"Inauguration of Governor Ferry, November 11, 1889." Rogers (photographer), Inauguration of Governor Ferry Photographs, 1889, Washington State Archives, Digital Archives.
Asahel Curtis, "Yakima Pears." Washington State Library collection of photographs by Asahel Curtis, circa 1920-1940 (MS 0544-29).
"Student in Professor Frank Chalfant's Phonetics Laboratory," 1912. The lab was an early precursor to today's Foreign Language Lab. Washington State University Lantern Slides collection.
Bill Phillips, "Wheel Shop employees in Livingston during the last days of Livingston BN Shops," Park County." Yellowstone Gateway Museum.
Travel and Transportation
Getting to Seattle
By Air: Seattle-Tacoma International Airport (SeaTac) is located 15 miles south of downtown Seattle. If you will be flying, take advantage of a
10% discount through Horizon Air/Alaska Airlines. To receive the
discount, you must travel between the dates of April 24 and May 5,
2010. Enter thediscount code ECCMT1367 to receive the discount.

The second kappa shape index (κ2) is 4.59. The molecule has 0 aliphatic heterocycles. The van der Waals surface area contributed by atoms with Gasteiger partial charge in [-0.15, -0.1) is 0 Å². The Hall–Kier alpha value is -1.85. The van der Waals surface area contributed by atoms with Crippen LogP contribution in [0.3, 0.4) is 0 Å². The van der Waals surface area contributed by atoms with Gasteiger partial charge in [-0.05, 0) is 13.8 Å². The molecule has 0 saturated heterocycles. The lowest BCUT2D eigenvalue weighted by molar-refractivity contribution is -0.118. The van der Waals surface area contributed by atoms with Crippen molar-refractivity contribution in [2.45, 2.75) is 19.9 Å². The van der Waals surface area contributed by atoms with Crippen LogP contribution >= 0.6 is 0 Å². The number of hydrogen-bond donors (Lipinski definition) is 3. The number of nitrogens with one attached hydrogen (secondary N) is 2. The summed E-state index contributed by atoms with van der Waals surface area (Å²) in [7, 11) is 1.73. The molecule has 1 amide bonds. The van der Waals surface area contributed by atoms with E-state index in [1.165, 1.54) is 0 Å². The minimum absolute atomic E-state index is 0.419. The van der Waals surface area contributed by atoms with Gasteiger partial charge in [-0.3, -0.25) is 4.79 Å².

By Train: Three Amtrak
trains arrive and depart at historic King Street Station (303 S Jackson
St.), providing service to Vancouver, B.C., Tacoma, Portland, Spokane
and other destinations. King Street Station is located between the
International District and Pioneer Square, just north of Qwest Field. The station is 0.7 miles from the Renaissance Seattle Hotel.
By Car: Seattle is easily accessible via two major north-south freeways: Interstate 5, on the west side of the lake, runs through
the center of Seattle; and Interstate 405 lies east of the lake and goes
through Bothell, Bellevue and Renton. The two major east-west freeways
are Interstate 90 and State Route 520. I-90 begins just south of Safeco
Field in Seattle and goes east, connecting I-5 to I-405. For
highway maps and information on current traffic conditions and road
construction, visit wsdot.wa.gov/choices.
By Bus: The Greyhound bus station is at 811 Stewart St. Tickets are available online, by phone, at the station or at King Street (Amtrak) Station. The station is 0.6 miles from the Renaissance Seattle Hotel.
Getting Around in Seattle
On Foot: Seattle is a walkable city--take a map and explore downtown, as well as the close-by neighborhoods of Belltown and Pioneer Square, among others.
By Bus: Metro
operates Seattle's bus system and provides online tools to help riders.
No fares are required in the downtown Ride Free Area 6am-7pm weekdays.
The Ride Free Area is bordered on the north by Battery Street, on the
south by S Jackson Street, on the east by Sixth Ave. and on the west by
the Seattle Waterfront. The bus tunnel is open on weekdays from 5am-7pm
and is part of the Ride Free Area. If the bus leaves the Ride Free